16 June 2021
Better incentives need to be in place for Irish beef and dairy farmers to reduce their environmental impact, an Oireachtas Committee heard yesterday.
Speaking before the Joint Oireachtas Committee on Climate Action (JOCCA), Coalition Policy Coordinator for Stop Climate Chaos, Sadhbh O’Neill, said that “compensatory measures” should be implemented to incentivise diversification in the beef suckler and finishing sectors.
Current climate action policies for the agricultural sector have been based on voluntary mitigation measures, however they will fail to meet short term emissions targets, according to Ms. O’Neill.
“Even if fully implemented, these measures will not address the multiple environmental impacts of the sector, nor can they be scaled up quickly enough to deliver the required emission reductions in a timely fashion,” she said.
Professor of Economics at Trinity College and former member of the Climate Change Advisory Council ProfessorAlan Matthews also appeared before the Committee and emphasised the importance of continued innovation to help incentivise farmers to be more sustainable.
He noted that there is a need to invest in methods of measuring farm emissions, stressing that“if you can’t measure it, you can’t improve it.”
More effective measuring tools would potentially allow for farmers to be charged for their emissions, while also crediting those who do switch to more sustainable methods, according to Prof Matthews.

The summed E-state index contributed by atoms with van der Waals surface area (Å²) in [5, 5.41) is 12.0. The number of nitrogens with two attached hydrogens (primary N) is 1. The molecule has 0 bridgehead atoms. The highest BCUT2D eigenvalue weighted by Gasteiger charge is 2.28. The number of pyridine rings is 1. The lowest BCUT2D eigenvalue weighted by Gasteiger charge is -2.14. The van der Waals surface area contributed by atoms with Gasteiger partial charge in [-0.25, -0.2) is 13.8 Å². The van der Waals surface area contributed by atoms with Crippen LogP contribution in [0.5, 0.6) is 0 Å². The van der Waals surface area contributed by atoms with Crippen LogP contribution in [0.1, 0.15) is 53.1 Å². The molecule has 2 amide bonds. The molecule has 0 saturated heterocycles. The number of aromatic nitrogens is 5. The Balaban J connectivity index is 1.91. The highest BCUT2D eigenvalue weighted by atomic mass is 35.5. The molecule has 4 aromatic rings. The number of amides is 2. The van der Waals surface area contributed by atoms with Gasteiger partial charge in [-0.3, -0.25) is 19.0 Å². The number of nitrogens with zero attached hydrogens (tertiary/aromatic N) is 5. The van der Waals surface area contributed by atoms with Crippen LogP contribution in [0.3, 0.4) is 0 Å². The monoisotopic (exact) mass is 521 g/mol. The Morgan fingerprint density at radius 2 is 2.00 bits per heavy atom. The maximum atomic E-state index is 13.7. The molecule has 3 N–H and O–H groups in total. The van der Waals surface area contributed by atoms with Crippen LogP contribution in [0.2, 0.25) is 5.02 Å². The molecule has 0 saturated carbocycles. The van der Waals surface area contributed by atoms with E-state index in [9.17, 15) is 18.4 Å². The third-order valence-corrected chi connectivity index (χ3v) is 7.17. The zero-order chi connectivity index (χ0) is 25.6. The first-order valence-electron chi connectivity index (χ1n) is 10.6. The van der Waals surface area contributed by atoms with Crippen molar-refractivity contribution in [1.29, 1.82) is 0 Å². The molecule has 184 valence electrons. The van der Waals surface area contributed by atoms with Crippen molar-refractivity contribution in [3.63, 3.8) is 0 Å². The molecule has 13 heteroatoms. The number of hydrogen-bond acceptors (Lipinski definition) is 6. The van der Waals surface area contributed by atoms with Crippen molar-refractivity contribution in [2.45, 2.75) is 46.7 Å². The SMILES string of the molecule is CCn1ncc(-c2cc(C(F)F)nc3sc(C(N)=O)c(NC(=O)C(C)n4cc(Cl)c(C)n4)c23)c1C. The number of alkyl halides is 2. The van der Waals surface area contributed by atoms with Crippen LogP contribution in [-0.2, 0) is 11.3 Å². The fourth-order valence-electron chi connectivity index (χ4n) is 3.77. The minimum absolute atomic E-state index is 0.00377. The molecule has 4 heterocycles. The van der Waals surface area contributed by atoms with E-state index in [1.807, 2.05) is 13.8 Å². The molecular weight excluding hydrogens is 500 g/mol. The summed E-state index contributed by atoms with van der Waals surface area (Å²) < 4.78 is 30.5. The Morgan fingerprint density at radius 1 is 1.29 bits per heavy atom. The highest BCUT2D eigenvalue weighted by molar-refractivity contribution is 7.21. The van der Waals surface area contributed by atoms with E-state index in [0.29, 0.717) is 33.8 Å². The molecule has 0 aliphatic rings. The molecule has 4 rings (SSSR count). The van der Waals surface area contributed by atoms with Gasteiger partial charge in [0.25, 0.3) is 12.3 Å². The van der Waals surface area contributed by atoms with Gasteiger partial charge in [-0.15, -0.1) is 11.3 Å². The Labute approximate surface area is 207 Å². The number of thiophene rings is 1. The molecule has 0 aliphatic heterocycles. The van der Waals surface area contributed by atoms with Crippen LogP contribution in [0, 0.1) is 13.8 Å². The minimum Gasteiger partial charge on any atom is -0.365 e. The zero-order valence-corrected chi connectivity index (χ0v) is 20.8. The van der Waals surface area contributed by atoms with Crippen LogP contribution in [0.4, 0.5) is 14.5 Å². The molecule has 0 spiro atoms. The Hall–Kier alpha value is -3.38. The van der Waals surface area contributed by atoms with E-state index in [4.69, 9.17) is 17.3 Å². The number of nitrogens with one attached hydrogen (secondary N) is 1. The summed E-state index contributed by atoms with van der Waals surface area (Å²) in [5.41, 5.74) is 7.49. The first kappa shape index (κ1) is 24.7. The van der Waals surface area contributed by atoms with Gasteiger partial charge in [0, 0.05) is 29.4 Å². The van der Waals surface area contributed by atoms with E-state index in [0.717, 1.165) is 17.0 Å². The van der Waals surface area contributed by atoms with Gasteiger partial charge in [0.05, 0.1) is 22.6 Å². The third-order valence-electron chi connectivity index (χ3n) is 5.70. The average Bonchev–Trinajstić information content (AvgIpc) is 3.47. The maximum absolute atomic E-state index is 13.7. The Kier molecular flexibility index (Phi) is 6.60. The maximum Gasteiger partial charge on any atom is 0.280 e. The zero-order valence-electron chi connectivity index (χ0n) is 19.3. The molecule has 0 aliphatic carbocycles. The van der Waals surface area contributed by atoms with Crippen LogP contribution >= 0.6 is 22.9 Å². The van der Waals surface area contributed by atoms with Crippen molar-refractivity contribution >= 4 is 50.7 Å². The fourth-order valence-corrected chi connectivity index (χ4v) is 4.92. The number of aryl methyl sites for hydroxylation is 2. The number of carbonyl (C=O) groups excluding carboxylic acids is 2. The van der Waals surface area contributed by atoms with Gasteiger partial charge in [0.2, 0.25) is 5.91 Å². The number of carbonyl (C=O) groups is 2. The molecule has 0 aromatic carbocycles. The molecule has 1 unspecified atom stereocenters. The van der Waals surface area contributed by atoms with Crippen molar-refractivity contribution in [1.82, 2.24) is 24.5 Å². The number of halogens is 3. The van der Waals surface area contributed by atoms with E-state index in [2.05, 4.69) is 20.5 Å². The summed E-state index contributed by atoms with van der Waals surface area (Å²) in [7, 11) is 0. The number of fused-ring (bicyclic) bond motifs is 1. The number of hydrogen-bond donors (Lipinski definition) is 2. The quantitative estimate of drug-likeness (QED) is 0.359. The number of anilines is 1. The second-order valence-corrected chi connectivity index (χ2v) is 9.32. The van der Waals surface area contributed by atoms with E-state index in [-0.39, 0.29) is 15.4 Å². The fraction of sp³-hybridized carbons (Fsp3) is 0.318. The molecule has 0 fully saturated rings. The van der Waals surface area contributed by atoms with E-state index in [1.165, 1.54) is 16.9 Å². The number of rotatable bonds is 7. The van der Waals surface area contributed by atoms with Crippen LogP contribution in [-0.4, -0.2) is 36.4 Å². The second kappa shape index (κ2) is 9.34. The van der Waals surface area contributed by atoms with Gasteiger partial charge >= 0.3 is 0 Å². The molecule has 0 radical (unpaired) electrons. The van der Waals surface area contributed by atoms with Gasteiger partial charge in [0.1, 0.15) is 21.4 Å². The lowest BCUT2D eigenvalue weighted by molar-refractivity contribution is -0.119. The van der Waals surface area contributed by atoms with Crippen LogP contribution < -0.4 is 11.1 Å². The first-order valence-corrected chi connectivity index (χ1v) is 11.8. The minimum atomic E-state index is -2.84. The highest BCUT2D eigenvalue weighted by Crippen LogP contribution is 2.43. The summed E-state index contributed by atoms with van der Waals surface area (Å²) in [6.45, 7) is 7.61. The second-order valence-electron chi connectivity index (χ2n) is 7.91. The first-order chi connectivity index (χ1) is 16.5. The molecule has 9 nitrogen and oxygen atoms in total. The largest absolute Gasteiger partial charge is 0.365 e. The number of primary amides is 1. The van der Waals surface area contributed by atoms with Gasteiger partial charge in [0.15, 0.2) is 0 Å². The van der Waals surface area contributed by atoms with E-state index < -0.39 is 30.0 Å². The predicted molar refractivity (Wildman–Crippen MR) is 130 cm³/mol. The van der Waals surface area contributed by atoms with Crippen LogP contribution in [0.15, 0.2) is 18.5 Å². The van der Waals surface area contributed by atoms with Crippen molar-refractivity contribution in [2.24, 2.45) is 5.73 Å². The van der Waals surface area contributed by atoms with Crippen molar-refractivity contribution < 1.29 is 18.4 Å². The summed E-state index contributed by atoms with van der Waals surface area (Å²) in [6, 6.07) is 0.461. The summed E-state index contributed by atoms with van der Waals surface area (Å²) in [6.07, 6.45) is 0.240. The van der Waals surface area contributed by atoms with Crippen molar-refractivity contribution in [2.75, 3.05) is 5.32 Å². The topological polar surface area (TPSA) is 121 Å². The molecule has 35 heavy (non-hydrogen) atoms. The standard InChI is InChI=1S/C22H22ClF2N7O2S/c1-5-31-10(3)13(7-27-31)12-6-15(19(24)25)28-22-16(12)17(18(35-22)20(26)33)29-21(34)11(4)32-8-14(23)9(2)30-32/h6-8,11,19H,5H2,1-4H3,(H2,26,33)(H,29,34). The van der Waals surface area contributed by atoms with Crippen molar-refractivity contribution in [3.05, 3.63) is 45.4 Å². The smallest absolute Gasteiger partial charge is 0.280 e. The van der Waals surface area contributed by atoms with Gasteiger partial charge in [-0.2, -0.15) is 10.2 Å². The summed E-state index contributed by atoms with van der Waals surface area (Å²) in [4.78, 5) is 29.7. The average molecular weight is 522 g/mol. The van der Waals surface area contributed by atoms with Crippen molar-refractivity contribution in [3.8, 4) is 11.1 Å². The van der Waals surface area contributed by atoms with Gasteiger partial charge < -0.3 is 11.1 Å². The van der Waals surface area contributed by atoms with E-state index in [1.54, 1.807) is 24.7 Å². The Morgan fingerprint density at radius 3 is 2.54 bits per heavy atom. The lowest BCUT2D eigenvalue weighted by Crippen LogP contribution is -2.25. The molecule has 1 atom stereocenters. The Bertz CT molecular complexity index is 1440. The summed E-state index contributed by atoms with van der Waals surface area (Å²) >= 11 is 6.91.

He also noted that “considerable funding” could be made available under the new Common Agricultural Policy, as well as with the revenue from the new carbon tax.
The legacy of policy
Ms. O’Neill also highlighted the influence of government policy on the increase in agricultural emissions in Ireland, using the example of how nitrogen inputs increased following the abolition of the milk quota in 2016.
“Where you have a strong regulatory regime, it is perfectly possible to get these numbers under control,” she said, referencing countries such as Denmark that successfully reduced similarly high agricultural emissions levels to Ireland.
National agricultural blueprints like Food Harvest 2020 and Food Wise 2025 also bear a great deal of responsibility when it comes to the increased intensification of Irish agriculture, according to Ms. O’Neill’s testimony.
Questions regarding the viability of sequestration methods, such as rewetting boglands, were frequently asked by the Committee.
Matthews noted that while land-based solutions can be beneficial, they are “not a silver bullet.”
Due to decades of draining and exploitation, the land sector is now a net-emitter of carbon, rather than a carbon sink. This means that Irish soil is now emitting the carbon that it previously contained.
Relying on the land and soil to absorb carbon also poses challenges for measurement, as the weather is consistently changing due to the effects of climate change.
O’Neill recommends that rather than looking to carbon trading schemes, it may be significantly cheaper to focus on the forestry sector.
She notes that as there is “a very low level of forest cover in Ireland,” increasing forestation rates in a sustainable way can both lead to a loss of carbon and improve biodiversity.
Story by Thomas Hamilton